Across the 100 U.S. cities with the largest 65-and-older populations, Social Security averages 42 percent of retiree income, according to recent research.
Before you submit your return to Uncle Sam, take a last look to make sure you aren't missing these tax breaks.
If you're lucky enough to have a Roth 401(k) at work, you have the makings of a tax-free bucket of retirement income. Here's what you should know about it.
If you work outside of your 9-to-5 job, you might also have extra opportunities to save for retirement.
On average, American workers forfeit about $62.2 billion in unused vacation days. What if all that dough went toward your student loan bill?
Though the markets have mostly recovered from their year-end rout, that probably won't show up in your latest account statement.
Research that included a hidden twist resulted in one group recommending a higher savings rate than the other.
Searching for a strategy to help you trim your tax bill in retirement? Your employer might be able to help.
Easy ways to save $1,000 for emergencies, travel or retirement.
You're kind of broke right now but you've got time on your side.
Your net worth is a simple equation that says a lot about your financial standing – whatever that may be.
Chances are, you're not prepared for costly emergencies that could come up. Some employers are offering new ways to make it easier for you to save.
The best options depend on a combination of factors, including your income, your age and whether you already have some savings.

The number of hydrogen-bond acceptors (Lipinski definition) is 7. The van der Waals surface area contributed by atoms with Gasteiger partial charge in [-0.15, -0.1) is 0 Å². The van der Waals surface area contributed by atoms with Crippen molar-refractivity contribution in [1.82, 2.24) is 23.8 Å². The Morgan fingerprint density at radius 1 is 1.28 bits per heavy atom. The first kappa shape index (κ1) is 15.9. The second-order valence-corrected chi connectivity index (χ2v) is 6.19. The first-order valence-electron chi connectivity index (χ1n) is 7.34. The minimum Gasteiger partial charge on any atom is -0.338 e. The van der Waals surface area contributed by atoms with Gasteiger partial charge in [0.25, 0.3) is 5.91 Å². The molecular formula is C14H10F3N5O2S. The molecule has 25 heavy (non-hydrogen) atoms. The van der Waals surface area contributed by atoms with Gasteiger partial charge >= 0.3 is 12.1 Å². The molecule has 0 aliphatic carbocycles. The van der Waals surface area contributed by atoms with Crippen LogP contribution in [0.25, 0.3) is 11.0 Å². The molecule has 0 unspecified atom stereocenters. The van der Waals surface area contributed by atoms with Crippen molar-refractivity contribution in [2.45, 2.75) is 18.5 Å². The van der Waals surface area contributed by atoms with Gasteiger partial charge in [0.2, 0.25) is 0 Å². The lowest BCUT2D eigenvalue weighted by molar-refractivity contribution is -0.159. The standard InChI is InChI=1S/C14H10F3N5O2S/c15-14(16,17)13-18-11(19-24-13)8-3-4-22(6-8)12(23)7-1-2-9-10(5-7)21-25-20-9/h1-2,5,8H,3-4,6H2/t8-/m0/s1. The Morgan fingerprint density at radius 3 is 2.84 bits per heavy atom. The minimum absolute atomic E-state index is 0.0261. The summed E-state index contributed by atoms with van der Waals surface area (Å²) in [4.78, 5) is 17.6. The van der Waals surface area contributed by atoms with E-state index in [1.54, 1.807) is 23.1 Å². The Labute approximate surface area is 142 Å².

Tax-advantaged accounts are available if you have even a part-time job. Full-time workers typically have additional options available.
If your net worth is in the red, you'll need to work on saving more and spending less.
Your employer wants to talk to you about your balance sheet. Companies say "financial wellness" will be the number one area of concern when they communicate with workers, Callan found.
Ivory Johnson, founder of Delancey Wealth Management, talks with CNBC's "Power Lunch" team about the best tips to keep in mind when preparing for retirement in your 60s.
CNBC's "Power Lunch" team is joined by Tim Maurer, director of advisor development with the BAM Alliance, to talk about what people in their 40s should do first when investing.
CNBC's "Power Lunch" team is joined by Sophia Bera of Gen Y Planning to discuss the best methods for millennials to start saving for retirement.
You can now put up to $19,000 into your 401(k). Even if you are nowhere near that level, you can take steps to shore up your nest egg.